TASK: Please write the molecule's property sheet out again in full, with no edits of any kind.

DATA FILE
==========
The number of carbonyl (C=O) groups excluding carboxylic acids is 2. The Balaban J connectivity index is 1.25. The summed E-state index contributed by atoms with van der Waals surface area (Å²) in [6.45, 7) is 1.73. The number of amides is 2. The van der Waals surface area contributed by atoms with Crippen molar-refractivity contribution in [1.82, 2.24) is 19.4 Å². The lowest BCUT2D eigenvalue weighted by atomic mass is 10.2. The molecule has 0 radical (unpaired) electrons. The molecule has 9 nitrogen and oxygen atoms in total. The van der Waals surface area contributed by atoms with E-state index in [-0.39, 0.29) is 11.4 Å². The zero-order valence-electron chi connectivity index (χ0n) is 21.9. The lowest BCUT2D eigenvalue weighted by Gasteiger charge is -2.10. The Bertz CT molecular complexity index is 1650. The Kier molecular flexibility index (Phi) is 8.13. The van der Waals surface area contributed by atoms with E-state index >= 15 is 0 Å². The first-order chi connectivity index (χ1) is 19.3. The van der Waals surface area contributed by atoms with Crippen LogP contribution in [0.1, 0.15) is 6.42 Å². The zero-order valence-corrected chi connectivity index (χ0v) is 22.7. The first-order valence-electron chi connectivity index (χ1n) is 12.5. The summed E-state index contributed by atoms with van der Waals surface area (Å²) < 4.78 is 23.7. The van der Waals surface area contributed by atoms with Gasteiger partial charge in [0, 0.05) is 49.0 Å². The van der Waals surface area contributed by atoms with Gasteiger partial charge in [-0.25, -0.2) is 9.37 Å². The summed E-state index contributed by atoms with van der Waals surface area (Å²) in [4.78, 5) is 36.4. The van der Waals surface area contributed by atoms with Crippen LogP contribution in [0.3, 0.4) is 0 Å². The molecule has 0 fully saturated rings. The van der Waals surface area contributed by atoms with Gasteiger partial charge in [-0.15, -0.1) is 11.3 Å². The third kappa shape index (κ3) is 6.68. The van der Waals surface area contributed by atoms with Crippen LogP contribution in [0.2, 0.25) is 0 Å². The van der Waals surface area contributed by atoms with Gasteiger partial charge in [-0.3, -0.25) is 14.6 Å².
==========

The number of carbonyl (C=O) groups excluding carboxylic acids is 2. The Balaban J connectivity index is 1.25. The summed E-state index contributed by atoms with van der Waals surface area (Å²) in [6.45, 7) is 1.73. The number of amides is 2. The van der Waals surface area contributed by atoms with Crippen molar-refractivity contribution in [1.82, 2.24) is 19.4 Å². The lowest BCUT2D eigenvalue weighted by atomic mass is 10.2. The molecule has 0 radical (unpaired) electrons. The molecule has 9 nitrogen and oxygen atoms in total. The van der Waals surface area contributed by atoms with E-state index in [-0.39, 0.29) is 11.4 Å². The zero-order valence-electron chi connectivity index (χ0n) is 21.9. The lowest BCUT2D eigenvalue weighted by Gasteiger charge is -2.10. The Bertz CT molecular complexity index is 1650. The Kier molecular flexibility index (Phi) is 8.13. The van der Waals surface area contributed by atoms with E-state index >= 15 is 0 Å². The first-order chi connectivity index (χ1) is 19.3. The van der Waals surface area contributed by atoms with Crippen LogP contribution in [0.1, 0.15) is 6.42 Å². The zero-order valence-corrected chi connectivity index (χ0v) is 22.7. The first-order valence-electron chi connectivity index (χ1n) is 12.5. The summed E-state index contributed by atoms with van der Waals surface area (Å²) < 4.78 is 23.7. The van der Waals surface area contributed by atoms with Gasteiger partial charge in [0, 0.05) is 49.0 Å². The van der Waals surface area contributed by atoms with Gasteiger partial charge in [-0.25, -0.2) is 9.37 Å². The summed E-state index contributed by atoms with van der Waals surface area (Å²) in [4.78, 5) is 36.4. The van der Waals surface area contributed by atoms with Crippen LogP contribution in [0.3, 0.4) is 0 Å². The molecule has 0 fully saturated rings. The van der Waals surface area contributed by atoms with Gasteiger partial charge in [-0.15, -0.1) is 11.3 Å². The third kappa shape index (κ3) is 6.68. The van der Waals surface area contributed by atoms with Crippen LogP contribution in [0.2, 0.25) is 0 Å². The van der Waals surface area contributed by atoms with Gasteiger partial charge in [-0.3, -0.25) is 14.6 Å².